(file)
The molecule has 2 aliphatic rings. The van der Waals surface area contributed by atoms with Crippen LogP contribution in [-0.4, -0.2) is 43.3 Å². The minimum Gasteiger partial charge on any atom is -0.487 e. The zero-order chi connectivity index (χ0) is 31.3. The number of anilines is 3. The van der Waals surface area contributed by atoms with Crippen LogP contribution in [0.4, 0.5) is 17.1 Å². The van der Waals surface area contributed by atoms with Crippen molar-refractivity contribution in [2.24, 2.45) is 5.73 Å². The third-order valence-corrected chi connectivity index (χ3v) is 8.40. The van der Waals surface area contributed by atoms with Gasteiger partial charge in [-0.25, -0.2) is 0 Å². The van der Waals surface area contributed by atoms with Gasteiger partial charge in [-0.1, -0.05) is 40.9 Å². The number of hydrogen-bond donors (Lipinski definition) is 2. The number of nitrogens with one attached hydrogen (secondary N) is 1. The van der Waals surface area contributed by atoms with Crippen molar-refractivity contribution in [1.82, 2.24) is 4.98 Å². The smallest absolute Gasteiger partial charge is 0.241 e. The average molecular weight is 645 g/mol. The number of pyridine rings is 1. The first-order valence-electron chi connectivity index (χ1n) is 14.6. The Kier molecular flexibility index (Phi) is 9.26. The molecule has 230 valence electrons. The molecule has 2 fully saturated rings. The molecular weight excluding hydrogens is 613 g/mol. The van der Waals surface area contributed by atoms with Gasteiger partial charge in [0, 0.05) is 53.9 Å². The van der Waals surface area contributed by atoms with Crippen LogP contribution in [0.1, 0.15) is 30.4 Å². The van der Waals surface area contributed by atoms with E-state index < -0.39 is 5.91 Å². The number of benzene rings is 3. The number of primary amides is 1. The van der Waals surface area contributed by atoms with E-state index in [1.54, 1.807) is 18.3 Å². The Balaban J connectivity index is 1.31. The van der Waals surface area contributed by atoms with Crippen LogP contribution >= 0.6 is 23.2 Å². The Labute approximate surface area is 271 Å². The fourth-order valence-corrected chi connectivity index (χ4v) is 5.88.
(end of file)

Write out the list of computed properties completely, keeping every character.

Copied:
The molecule has 2 aliphatic rings. The van der Waals surface area contributed by atoms with Crippen LogP contribution in [-0.4, -0.2) is 43.3 Å². The minimum Gasteiger partial charge on any atom is -0.487 e. The zero-order chi connectivity index (χ0) is 31.3. The number of anilines is 3. The van der Waals surface area contributed by atoms with Crippen LogP contribution in [0.4, 0.5) is 17.1 Å². The van der Waals surface area contributed by atoms with Crippen molar-refractivity contribution in [2.24, 2.45) is 5.73 Å². The third-order valence-corrected chi connectivity index (χ3v) is 8.40. The van der Waals surface area contributed by atoms with Gasteiger partial charge in [-0.25, -0.2) is 0 Å². The van der Waals surface area contributed by atoms with Gasteiger partial charge in [-0.1, -0.05) is 40.9 Å². The number of hydrogen-bond donors (Lipinski definition) is 2. The number of nitrogens with one attached hydrogen (secondary N) is 1. The van der Waals surface area contributed by atoms with Crippen molar-refractivity contribution in [1.82, 2.24) is 4.98 Å². The smallest absolute Gasteiger partial charge is 0.241 e. The average molecular weight is 645 g/mol. The number of pyridine rings is 1. The first-order valence-electron chi connectivity index (χ1n) is 14.6. The Kier molecular flexibility index (Phi) is 9.26. The molecule has 230 valence electrons. The molecule has 2 fully saturated rings. The molecular weight excluding hydrogens is 613 g/mol. The van der Waals surface area contributed by atoms with Gasteiger partial charge in [0, 0.05) is 53.9 Å². The van der Waals surface area contributed by atoms with Crippen LogP contribution in [0.1, 0.15) is 30.4 Å². The van der Waals surface area contributed by atoms with E-state index < -0.39 is 5.91 Å². The number of benzene rings is 3. The number of primary amides is 1. The van der Waals surface area contributed by atoms with E-state index in [1.54, 1.807) is 18.3 Å². The Balaban J connectivity index is 1.31. The van der Waals surface area contributed by atoms with Crippen LogP contribution >= 0.6 is 23.2 Å². The Labute approximate surface area is 271 Å². The fourth-order valence-corrected chi connectivity index (χ4v) is 5.88.